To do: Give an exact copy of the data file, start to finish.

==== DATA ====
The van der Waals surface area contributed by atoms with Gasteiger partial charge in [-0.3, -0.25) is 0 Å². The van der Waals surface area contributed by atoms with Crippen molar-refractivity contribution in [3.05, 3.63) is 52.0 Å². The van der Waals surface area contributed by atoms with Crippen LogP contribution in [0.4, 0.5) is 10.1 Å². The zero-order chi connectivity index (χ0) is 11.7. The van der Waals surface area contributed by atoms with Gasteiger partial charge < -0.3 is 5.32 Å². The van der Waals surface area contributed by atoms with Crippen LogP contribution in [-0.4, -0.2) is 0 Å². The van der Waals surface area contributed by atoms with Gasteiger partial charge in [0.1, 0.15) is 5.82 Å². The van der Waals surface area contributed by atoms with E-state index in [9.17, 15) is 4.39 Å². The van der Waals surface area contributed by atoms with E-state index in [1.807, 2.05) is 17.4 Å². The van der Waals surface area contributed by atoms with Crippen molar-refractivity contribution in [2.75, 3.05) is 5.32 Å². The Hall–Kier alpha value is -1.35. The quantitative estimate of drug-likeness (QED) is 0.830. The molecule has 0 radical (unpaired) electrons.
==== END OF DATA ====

The van der Waals surface area contributed by atoms with Gasteiger partial charge in [-0.3, -0.25) is 0 Å². The van der Waals surface area contributed by atoms with Crippen molar-refractivity contribution in [3.05, 3.63) is 52.0 Å². The van der Waals surface area contributed by atoms with Crippen LogP contribution in [0.4, 0.5) is 10.1 Å². The zero-order chi connectivity index (χ0) is 11.7. The van der Waals surface area contributed by atoms with Gasteiger partial charge < -0.3 is 5.32 Å². The van der Waals surface area contributed by atoms with Crippen LogP contribution in [-0.4, -0.2) is 0 Å². The van der Waals surface area contributed by atoms with Gasteiger partial charge in [0.1, 0.15) is 5.82 Å². The van der Waals surface area contributed by atoms with E-state index in [9.17, 15) is 4.39 Å². The van der Waals surface area contributed by atoms with E-state index in [1.807, 2.05) is 17.4 Å². The van der Waals surface area contributed by atoms with Crippen molar-refractivity contribution in [2.75, 3.05) is 5.32 Å². The Hall–Kier alpha value is -1.35. The quantitative estimate of drug-likeness (QED) is 0.830. The molecule has 0 radical (unpaired) electrons.